Although it’s been more than a decade since it earned the moniker “Trendy-Third,” this stretch of the Alphabet District is still a top shopping and dining destination. Here you’ll find all the big players: the bizarro world of Salt & Straw ice cream (care for a scoop of fish sauce caramel?), the wait-worthy Bamboo Sushi, exquisitely inventive Spanish tapas at Ataula and upscale bistro plates at St. Jack. The area is also fast becoming the locale for second and third outposts of city favorites such as fresh-pasta-focused Grassa, Lovejoy Bakers and Boxer Ramen. If spirits are your thing, you’ve got three distilleries to choose from: Clear Creek, Bull Run and Aria Portland Dry Gin.


Dining al fresco outside St. Jack on NW 23rd Avenue; Jessica Hill

Walk off your calories by shopping your way through the street’s many luxe boutiques, or hike through adjacent Forest Park—the Macleay trailhead is a short walk from the north end of the street.

3. Central Eastside Industrial: Maker Central
(North to south from Burnside to SE Hawthorne, west to east from Water Avenue to SE Seventh Street.)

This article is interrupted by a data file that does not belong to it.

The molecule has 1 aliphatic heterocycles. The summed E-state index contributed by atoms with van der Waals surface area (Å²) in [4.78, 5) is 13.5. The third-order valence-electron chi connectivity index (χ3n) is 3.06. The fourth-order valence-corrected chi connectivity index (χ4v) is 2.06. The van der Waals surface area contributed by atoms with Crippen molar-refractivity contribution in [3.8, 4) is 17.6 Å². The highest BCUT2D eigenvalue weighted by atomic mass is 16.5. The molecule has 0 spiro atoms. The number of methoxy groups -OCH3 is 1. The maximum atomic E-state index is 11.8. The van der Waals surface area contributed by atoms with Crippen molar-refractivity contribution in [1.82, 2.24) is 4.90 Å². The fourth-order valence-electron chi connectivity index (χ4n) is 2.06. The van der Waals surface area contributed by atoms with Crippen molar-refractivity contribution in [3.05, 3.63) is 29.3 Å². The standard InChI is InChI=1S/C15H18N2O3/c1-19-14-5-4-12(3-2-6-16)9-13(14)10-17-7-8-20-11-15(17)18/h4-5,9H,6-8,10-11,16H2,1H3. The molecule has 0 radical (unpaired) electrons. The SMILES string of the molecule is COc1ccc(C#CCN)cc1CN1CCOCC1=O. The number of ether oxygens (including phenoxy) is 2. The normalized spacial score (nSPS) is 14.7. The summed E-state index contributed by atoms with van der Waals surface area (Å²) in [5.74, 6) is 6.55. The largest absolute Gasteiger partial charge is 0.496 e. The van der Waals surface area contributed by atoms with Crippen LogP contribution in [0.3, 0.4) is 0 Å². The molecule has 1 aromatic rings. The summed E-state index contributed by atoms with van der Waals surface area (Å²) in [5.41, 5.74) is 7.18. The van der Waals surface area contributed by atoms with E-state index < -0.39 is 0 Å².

Loudly and proudly wearing its old industrial vibe, this area, just across the river from downtown, is ground zero for the Portland craft movement. From exquisite Alma hand-made chocolates to Oregon-harvested Jacobsen salt, makers reign within this mile-long stretch of vintage warehouse chic. Sip the Belgian ales at The Commons Brewery, or taste aged brews at Hair of the Dog Brewing Company. Enjoy a cuppa at Stumptown Coffee’s headquarters, or taste a tea flight at Smith Teamaker’s serene new space. Distillery Row’s eight producers are ready and waiting if you want to take a deep dive into their more than 20 locally made spirits. Just check out the map and tasting room guide (distilleryrowpdx.com). Or head straight to House Spirits’ brand-new $6 million distillery and tasting room. To sustain yourself during all that imbibing, don’t miss acclaimed Russian hot spot Kachka. And ramen junkies have no fewer than four spots to choose from: bold favors at Boke Bowl, white-hot Japanese import Marukin Ramen, beloved izakaya Biwa and its noodle spinoff, Noraneko.